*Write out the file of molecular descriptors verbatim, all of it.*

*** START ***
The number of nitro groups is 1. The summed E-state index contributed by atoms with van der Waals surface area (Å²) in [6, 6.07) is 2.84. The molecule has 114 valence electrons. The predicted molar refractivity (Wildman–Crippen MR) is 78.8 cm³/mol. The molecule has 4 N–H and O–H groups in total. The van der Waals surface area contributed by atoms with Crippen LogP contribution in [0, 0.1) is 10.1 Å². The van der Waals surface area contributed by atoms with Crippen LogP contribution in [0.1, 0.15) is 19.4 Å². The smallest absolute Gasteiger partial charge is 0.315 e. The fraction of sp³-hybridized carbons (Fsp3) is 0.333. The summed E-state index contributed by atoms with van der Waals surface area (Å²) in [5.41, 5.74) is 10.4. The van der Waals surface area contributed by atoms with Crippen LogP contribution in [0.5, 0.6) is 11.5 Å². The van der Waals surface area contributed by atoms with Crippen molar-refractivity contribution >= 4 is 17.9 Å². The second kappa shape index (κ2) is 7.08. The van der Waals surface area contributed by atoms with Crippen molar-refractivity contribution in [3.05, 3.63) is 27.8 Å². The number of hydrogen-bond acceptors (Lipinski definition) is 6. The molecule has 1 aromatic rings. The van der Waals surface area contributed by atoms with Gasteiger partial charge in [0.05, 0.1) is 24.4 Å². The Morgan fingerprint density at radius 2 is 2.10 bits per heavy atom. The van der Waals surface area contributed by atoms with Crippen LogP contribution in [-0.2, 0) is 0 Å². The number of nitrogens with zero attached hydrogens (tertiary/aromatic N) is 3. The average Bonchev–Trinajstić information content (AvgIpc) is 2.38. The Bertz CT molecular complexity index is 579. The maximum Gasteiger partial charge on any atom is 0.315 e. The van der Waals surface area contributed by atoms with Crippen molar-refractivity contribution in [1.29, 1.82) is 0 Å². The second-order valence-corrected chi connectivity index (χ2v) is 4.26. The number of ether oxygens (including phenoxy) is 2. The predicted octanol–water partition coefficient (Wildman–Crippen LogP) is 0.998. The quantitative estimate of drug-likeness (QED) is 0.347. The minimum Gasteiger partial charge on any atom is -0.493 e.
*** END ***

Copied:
The number of nitro groups is 1. The summed E-state index contributed by atoms with van der Waals surface area (Å²) in [6, 6.07) is 2.84. The molecule has 114 valence electrons. The predicted molar refractivity (Wildman–Crippen MR) is 78.8 cm³/mol. The molecule has 4 N–H and O–H groups in total. The van der Waals surface area contributed by atoms with Crippen LogP contribution in [0, 0.1) is 10.1 Å². The van der Waals surface area contributed by atoms with Crippen LogP contribution in [0.1, 0.15) is 19.4 Å². The smallest absolute Gasteiger partial charge is 0.315 e. The fraction of sp³-hybridized carbons (Fsp3) is 0.333. The summed E-state index contributed by atoms with van der Waals surface area (Å²) in [5.41, 5.74) is 10.4. The van der Waals surface area contributed by atoms with Crippen LogP contribution in [0.5, 0.6) is 11.5 Å². The van der Waals surface area contributed by atoms with Crippen molar-refractivity contribution >= 4 is 17.9 Å². The second kappa shape index (κ2) is 7.08. The van der Waals surface area contributed by atoms with Crippen molar-refractivity contribution in [3.05, 3.63) is 27.8 Å². The number of hydrogen-bond acceptors (Lipinski definition) is 6. The molecule has 1 aromatic rings. The van der Waals surface area contributed by atoms with Gasteiger partial charge in [0.05, 0.1) is 24.4 Å². The Morgan fingerprint density at radius 2 is 2.10 bits per heavy atom. The van der Waals surface area contributed by atoms with Crippen LogP contribution in [-0.2, 0) is 0 Å². The number of nitrogens with zero attached hydrogens (tertiary/aromatic N) is 3. The average Bonchev–Trinajstić information content (AvgIpc) is 2.38. The Bertz CT molecular complexity index is 579. The maximum Gasteiger partial charge on any atom is 0.315 e. The van der Waals surface area contributed by atoms with Crippen molar-refractivity contribution in [1.29, 1.82) is 0 Å². The second-order valence-corrected chi connectivity index (χ2v) is 4.26. The number of ether oxygens (including phenoxy) is 2. The predicted octanol–water partition coefficient (Wildman–Crippen LogP) is 0.998. The quantitative estimate of drug-likeness (QED) is 0.347. The minimum Gasteiger partial charge on any atom is -0.493 e.